The latest example is Spain, where the move toward hardline anti-immigration policies by the mainstream right parties, the People's Party (PP) and Citizens (Ciudadanos), has done nothing to stop the rise of the far-right Vox party. 

Numerous studies show that once a far-right party becomes an established player in the electoral arena, it is very difficult to reduce their electoral support, according to political scientist Werner Krause. And he points out that when mainstream parties adopt more restrictive immigration policies, this tends to have an adverse effect as voters tend to defect to far-right parties.

"If we look at the far-right Golden Dawn in Greece, it suffered substantial electoral defeats after state authorities drew a direct link between the party leadership and right-wing extremist violence," Krause said. But that success was short-lived, "now there are three far-right parties in the Greek parliament."

The same is true in France, where Marine Le Pen, president of the far-right National Rally (formerly the National Front), is now the most significant electoral force on the right, continuing to be the sole beneficiary of debates on identity and migration. 

An AfD demostration for energy security and protection from inflation.
'Ignored, labelled and ridiculed': The majority of the AfD's support comes from voters in former East GermanyImage: Fabian Sommer/dpa/picture alliance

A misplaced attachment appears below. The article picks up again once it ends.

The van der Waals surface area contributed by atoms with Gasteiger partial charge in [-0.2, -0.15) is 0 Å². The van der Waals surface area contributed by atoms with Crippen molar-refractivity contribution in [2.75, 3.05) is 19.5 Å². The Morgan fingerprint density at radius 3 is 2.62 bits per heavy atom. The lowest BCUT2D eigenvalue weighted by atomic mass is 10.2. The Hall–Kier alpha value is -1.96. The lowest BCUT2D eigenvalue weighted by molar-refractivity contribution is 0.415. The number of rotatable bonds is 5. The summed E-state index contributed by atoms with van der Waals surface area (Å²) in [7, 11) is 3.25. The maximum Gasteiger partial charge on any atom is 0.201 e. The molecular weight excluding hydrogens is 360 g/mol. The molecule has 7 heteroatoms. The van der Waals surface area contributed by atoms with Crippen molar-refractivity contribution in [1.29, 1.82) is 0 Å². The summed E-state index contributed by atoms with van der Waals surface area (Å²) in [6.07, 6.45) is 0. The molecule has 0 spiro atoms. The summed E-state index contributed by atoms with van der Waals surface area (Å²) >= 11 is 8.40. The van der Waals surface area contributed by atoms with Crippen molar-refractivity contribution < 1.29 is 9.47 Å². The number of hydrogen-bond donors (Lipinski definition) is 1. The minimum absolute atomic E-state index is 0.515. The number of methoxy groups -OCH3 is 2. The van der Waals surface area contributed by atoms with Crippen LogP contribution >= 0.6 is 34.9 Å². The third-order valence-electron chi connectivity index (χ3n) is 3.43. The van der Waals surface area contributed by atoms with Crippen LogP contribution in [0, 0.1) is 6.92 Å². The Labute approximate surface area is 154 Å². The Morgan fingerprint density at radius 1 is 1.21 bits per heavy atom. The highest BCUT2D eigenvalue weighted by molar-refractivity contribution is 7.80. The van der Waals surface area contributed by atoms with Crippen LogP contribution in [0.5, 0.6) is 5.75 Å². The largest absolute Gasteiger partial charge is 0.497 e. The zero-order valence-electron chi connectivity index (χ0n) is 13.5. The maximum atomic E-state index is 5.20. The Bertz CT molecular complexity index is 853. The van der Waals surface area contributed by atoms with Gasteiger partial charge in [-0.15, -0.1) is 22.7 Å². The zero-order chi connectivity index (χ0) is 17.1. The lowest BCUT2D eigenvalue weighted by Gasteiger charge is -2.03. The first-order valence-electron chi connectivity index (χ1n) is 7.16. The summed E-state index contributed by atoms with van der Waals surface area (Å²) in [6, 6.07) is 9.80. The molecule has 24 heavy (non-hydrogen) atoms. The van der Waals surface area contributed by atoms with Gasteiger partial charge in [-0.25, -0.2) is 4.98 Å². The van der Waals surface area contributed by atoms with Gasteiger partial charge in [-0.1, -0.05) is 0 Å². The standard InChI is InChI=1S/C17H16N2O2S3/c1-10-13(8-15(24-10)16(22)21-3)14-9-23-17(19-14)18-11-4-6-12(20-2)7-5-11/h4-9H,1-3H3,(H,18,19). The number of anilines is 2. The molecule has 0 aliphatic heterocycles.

Paying lip service is not enough

But anti-immigrant sentiment is just one element of a broader pattern, according to Katja Hoyer. Amid the cost-of-living crisis stemming from the COVID-19 pandemic recovery and Russia's invasion of Ukraine, rapid social and technological change and the ensuing culture wars, voters are angry about being ignored, labeled and ridiculed, she said, adding that this is particularly true in the eastern regions where there's comparatively high support for the AfD.

"Many say that they came onto the streets in 1989 to bring one dictatorship down, so they are not in the mood now to allow a state to tell them how to live their lives and what to do," Hoyer said, adding that mainstream parties should make more of an effort talk to people in these communities directly and combat the far-right with good policies, not inflammatory rhetoric.

In post-war West Germany, mainstream parties have either tried to be broad enough to accommodate far-right voters.

"I don't think parroting what the AfD does is the way forward," Hoyer said. "You can't carry on with politics as usual and then use the odd bit of language that you've picked up from the AfD and hope that that's going to make those problems disappear."

If mainstream politicians don't make a real effort to try and win people back, Hoyer believes voters will turn to the far right in even greater numbers and that could present a "genuine danger" to liberal democracy.

This article has been edited to add Friedrich Merz's comments made in a ZDF interview on July 23.

Edited by: Rina Goldenberg